Until move 21 it looked as though Carissa might be in trouble, with her Modern opening leaving her a shaky position, but a very healthy lead on the clock. That factor may have been decisive when she played the double-edged 21…h5!?, relying on the resource 22.Bxg5 h4! 23.g4 Bxg4! That continuation would have been good for Black, but Carissa realised that if her opponent essentially did nothing the position would still be tough to play.

Instead 22.f4? left White dead in the water.

See also:

  • Official website
  • All the US Championship games with computer analysis: Open | Women   
Apr 01, 2019

Vladislav Artemiev is the 2019 European Champion

Vladislav Artemiev’s fantastic year continued as the 21-year-old Russian added the European title to victory in Gibraltar and double gold at the World Team Championship. In the final round he held a tricky position against Maxim Rodshtein, who would have taken gold with a win but had to settle for 4th place. Sweden’s Nils Grandelius matched Artemiev’s 8.5/11 but took silver on the tiebreak of having lower-rated opponents, while Poland’s Kacper Piorun won bronze. The top 26 players are all qualified for the World Cup later this year.


He scored his fifth win in five with the white pieces by beating 17-year-old compatriot Andrey Esipenko in the penultimate round. With White it looks as though, like a certain Magnus Carlsen, he’s happy merely to “get a game”, but when Ivan Sokolov suggested that to him Artemiev pointed out that he was actually well-prepared in his offbeat systems… something else that applied to the young Magnus (of course by now Magnus is well-prepared everywhere).

So that’s all for the 2019 European Individual Championship! For those interested in the World Cup, the 128-player knockout that will take place in Khanty-Mansiysk from 9th September to 2nd October this year, you can find a good regularly updated qualification list here.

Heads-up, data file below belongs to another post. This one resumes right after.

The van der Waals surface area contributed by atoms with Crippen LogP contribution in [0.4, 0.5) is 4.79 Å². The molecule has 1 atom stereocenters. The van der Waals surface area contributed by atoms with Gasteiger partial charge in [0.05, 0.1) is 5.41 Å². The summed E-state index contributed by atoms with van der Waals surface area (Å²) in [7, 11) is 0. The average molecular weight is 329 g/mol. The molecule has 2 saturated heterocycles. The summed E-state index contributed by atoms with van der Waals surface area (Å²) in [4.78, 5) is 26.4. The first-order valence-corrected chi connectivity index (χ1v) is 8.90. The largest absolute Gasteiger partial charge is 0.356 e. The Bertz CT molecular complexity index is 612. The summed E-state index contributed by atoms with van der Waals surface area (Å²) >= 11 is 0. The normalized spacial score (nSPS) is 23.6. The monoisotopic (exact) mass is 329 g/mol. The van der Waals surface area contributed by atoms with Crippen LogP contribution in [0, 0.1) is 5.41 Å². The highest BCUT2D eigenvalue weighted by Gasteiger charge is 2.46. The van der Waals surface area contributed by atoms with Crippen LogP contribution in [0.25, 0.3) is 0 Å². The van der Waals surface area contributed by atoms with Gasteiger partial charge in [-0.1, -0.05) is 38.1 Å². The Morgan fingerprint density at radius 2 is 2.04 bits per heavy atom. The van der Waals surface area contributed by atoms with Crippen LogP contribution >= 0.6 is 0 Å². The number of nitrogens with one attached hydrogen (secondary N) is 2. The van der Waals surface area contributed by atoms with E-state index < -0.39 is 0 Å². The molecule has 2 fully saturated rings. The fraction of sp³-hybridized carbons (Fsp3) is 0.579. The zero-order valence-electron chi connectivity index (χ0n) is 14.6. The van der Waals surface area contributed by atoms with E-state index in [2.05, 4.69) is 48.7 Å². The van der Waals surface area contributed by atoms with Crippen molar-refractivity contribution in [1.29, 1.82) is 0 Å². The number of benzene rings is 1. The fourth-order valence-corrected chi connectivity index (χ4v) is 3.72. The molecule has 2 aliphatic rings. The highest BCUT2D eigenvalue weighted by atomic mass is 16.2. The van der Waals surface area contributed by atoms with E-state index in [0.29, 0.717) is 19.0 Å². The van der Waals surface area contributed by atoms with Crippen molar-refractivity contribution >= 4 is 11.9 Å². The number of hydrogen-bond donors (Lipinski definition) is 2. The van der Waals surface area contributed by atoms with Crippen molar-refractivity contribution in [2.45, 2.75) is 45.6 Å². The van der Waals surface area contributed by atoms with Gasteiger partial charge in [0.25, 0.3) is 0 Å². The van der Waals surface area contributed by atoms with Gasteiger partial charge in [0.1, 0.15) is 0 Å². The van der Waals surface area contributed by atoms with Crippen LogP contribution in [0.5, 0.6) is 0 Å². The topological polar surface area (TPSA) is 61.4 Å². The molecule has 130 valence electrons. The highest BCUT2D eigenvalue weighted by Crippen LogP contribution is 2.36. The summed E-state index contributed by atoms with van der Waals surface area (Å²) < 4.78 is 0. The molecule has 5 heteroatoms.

See also:

  • Official website
  • All the games with computer analysis here on chess24
  • European Championship 1-5: Four leaders
  • European Championship 6-9: Artemiev overtakes Kramnik
Jul 16, 2021

FIDE World Cup round 2

Magnus Carlsen looked sharp as he got off to a winning start against birthday boy Sasa Martinovic on Thursday when the big guns joined the FIDE World Cup, but the chess was overshadowed by turmoil caused by COVID-19. Levon Aronian was forced to forfeit against Bobby Cheng, while Fabiano Caruana’s game against Indonesian GM Susanto Megaranto was suddenly stopped midway when test results came back showing Susanto was infected. Fabiano got a win by default, but faces more tests himself.

Round 2 marked the point at which the top 50 seeds in the Open and the top 25 seeds in the Women’s event joined the action, and, given the complexity of travel during the pandemic, it was impressive that there was just one game out of 96 that didn’t start on Thursday. It was a big one, however, with world no. 5 and 2-time World Cup winner Levon Aronian forced to forfeit a game against 24-year-old 2552-rated Australian GM Bobby Cheng. The official communication from FIDE was oddly worded.

See also:

  • Official website
  • All the games with computer analysis and commentary on chess24: Open | Women
  • Magnus Carlsen plays the 2021 World Cup
  • FIDE World Cup 2021 pairings are out
  • FIDE World Cup 1.1: The battle begins
  • FIDE World Cup 1.2: 80 players out, 28 tiebreaks
  • FIDE World Cup 1.3: 14-year-old Volodar Murzin scores upset win